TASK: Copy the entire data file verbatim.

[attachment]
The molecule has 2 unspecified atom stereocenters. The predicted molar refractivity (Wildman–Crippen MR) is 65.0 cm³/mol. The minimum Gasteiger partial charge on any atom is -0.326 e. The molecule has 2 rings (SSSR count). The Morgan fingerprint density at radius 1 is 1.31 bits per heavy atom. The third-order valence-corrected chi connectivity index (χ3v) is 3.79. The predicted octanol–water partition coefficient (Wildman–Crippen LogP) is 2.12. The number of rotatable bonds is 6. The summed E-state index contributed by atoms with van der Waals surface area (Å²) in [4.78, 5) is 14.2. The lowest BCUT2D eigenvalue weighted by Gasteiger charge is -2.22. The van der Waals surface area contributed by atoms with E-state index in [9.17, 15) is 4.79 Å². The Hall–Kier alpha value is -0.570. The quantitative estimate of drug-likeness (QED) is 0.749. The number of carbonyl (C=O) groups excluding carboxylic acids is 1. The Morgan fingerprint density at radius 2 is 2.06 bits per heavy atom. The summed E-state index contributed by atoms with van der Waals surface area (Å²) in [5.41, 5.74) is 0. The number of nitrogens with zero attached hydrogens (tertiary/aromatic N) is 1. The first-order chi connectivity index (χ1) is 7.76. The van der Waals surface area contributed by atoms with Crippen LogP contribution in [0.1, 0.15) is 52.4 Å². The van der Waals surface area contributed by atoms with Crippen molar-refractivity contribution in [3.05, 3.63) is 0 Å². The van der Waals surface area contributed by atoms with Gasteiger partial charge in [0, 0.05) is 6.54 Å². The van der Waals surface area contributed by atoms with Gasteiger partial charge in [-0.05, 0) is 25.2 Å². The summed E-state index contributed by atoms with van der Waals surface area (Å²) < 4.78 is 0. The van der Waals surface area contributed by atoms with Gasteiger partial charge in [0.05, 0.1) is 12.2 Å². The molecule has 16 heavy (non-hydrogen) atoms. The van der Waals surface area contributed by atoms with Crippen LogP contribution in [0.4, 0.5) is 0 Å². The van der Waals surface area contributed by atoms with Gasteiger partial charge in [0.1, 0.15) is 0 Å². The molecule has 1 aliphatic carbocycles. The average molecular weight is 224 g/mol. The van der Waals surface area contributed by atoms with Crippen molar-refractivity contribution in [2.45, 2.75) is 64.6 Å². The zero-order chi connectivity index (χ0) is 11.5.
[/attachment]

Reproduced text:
The molecule has 2 unspecified atom stereocenters. The predicted molar refractivity (Wildman–Crippen MR) is 65.0 cm³/mol. The minimum Gasteiger partial charge on any atom is -0.326 e. The molecule has 2 rings (SSSR count). The Morgan fingerprint density at radius 1 is 1.31 bits per heavy atom. The third-order valence-corrected chi connectivity index (χ3v) is 3.79. The predicted octanol–water partition coefficient (Wildman–Crippen LogP) is 2.12. The number of rotatable bonds is 6. The summed E-state index contributed by atoms with van der Waals surface area (Å²) in [4.78, 5) is 14.2. The lowest BCUT2D eigenvalue weighted by Gasteiger charge is -2.22. The van der Waals surface area contributed by atoms with E-state index in [9.17, 15) is 4.79 Å². The Hall–Kier alpha value is -0.570. The quantitative estimate of drug-likeness (QED) is 0.749. The number of carbonyl (C=O) groups excluding carboxylic acids is 1. The Morgan fingerprint density at radius 2 is 2.06 bits per heavy atom. The summed E-state index contributed by atoms with van der Waals surface area (Å²) in [5.41, 5.74) is 0. The number of nitrogens with zero attached hydrogens (tertiary/aromatic N) is 1. The first-order chi connectivity index (χ1) is 7.76. The van der Waals surface area contributed by atoms with Crippen LogP contribution in [0.1, 0.15) is 52.4 Å². The van der Waals surface area contributed by atoms with Crippen molar-refractivity contribution in [3.05, 3.63) is 0 Å². The van der Waals surface area contributed by atoms with Gasteiger partial charge in [0, 0.05) is 6.54 Å². The van der Waals surface area contributed by atoms with Gasteiger partial charge in [-0.05, 0) is 25.2 Å². The summed E-state index contributed by atoms with van der Waals surface area (Å²) < 4.78 is 0. The van der Waals surface area contributed by atoms with Gasteiger partial charge in [0.05, 0.1) is 12.2 Å². The molecule has 16 heavy (non-hydrogen) atoms. The van der Waals surface area contributed by atoms with Crippen LogP contribution in [0.4, 0.5) is 0 Å². The van der Waals surface area contributed by atoms with Gasteiger partial charge in [0.1, 0.15) is 0 Å². The molecule has 1 aliphatic carbocycles. The average molecular weight is 224 g/mol. The van der Waals surface area contributed by atoms with Crippen molar-refractivity contribution in [2.45, 2.75) is 64.6 Å². The zero-order chi connectivity index (χ0) is 11.5.